A couple of weeks after this trip we had a heat wave and I started getting my legs out (without tights) in public. Thanks for the compliments. Without being bigheaded – I know my legs are fucking awesome and I flaunt them because I don’t have any boobs to show off and I’m a strong believer in working with what you’ve got, so legs and bum it is. But it seems that wearing a skirt and a bit of makeup to work doesn’t quite cover up the fact I’m a guy, combined with the un-education of older generations and the fact I have a fucking beard shadow that I would kill to get rid off (electrolysis can’t come soon enough) I still get addressed in ways I find plain offensive. ‘Alright geez’ from the same bloke on a number of occasions makes me want to punch someone. Yesterday I had a chap say ‘I was hoping to speak to the young lady I spoke to the other day about *insert product here* but you’re not a young lady are you’ despite being as close to femme as I can comfortably be. Doesn’t take a genius to see that a guy a dressed as a girl clearly doesn’t want to be a guy, surely…

So I end on a question. I work in retail, do I (and how should I if I did) correct these people in my place of work? I have the company I work for’s exquisite reputation to uphold but also my own integrity to maintain. Note – if this was in public, I’d correct them immediately, not caring if it started an argument or discussion, but that’s not something I’d be comfortable doing in my shop.

As always, thanks for reading. If you see me at Pride (Bristol, Bath and TransPride in Brighton) then say hello. I’ll be looking fucking FABULOUS, legs n all.

UPDATE: I never made it to Pride. Too many bullshit obstacles in my way. Better luck next time, I guess. 


You can get Gender Is Over merch here: genderisover.com


Long Live The Stag and Hounds. 

This week is Mental Health Awareness Week and I couldn’t let that go by without posting something, so here’s a post.
I had a gig last night with my band, Ghost Of The Avalanche, and it was a bitter sweet show because it was the last ever gig we will play at a venue in Bristol called The Stag and Hounds, as its closing down at the end of the month. We pulled out all the stops, got some friends on stage with us and did everything we could to give the place a proper send off in true Ghost Of The Avalanche fashion and needless to say (I think it was) it was a success.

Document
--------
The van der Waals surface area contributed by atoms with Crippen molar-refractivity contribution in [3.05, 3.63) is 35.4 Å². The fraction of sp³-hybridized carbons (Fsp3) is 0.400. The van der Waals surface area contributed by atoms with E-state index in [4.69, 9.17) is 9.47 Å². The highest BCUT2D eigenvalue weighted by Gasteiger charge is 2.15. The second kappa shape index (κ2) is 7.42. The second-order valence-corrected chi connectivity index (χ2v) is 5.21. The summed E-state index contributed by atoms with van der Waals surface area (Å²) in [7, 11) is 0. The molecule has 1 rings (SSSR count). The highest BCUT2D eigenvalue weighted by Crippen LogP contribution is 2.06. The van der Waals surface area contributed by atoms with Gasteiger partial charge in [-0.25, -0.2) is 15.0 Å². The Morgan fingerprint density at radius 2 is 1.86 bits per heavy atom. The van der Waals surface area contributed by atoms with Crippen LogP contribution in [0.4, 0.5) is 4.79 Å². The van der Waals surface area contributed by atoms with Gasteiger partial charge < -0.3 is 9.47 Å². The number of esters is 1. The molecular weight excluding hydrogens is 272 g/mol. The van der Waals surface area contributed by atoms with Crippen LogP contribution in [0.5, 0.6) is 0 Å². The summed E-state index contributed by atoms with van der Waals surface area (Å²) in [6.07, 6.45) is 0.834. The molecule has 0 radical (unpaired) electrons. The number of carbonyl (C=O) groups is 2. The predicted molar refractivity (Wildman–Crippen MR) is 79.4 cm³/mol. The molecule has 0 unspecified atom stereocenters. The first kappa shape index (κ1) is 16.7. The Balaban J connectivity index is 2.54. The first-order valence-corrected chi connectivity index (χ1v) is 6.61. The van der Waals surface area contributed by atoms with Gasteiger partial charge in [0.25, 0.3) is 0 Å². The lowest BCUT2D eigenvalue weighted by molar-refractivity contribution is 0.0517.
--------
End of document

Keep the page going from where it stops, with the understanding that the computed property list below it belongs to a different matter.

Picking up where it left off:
Live music for me (and loads of people I know) is a way of escaping battles in your head. It is a safe place, a place of acceptance, a place you can let go, enjoy yourself and know you won’t be judged. I’ve met dozens of people at shows who’ve said they’ve struggled all week because of whatever is going on upstairs but the couple of hours they have watched bands playing at whatever gig I’m talking to them at has totally erased all those thoughts from their head. I know that feeling well myself, and getting home after a show knowing you’ve had a few hours of ‘down time’ is a feeling like no other.

The Stag and Hounds closing down is a fucking phenomenal blow to the UK underground music scene. The bands were ALWAYS good, the beer and food is decent and cheap, the staff, sound engineers and infamous promoters are all legendary and every punter in there (at least when I’ve been there) is there for the same reason, a love of live music. Seeing it close is hard, knowing it’s one less place that people like me have to go to as a place of safety, acceptance and escape.

Last night we played a song called ‘The Park’ which is about me dealing with anxiety. I introduced it with a speech; telling everyone in the crowd to look after themselves, be open with each other, talk to your friends about your battles, that it is okay to not be okay and to look after themselves and one another.

I’m writing this to echo what I said last night. This is me talking: I am sad that my favourite venue is closing. I am scared I won’t find the exact escape I get in those walls anywhere else but I am thankful I got to spend so much time there and now it is closing, I will hold memories in that place for as long as I have the capacity to remember them. I’ve met a fuck-ton of amazing people in that place too, some of whom have become jam-mates (if you read this, waddup Matt from DC, that was fucking good fun last night!) and best friends. I love you mad people!

If you supported my bands as I played there in any way, thank you.

Long fucking live The Stag and Hounds. 

Footage of the show can be found here: https://youtu.be/R1lELlJ8sIw

Photo credit: Simon Holiday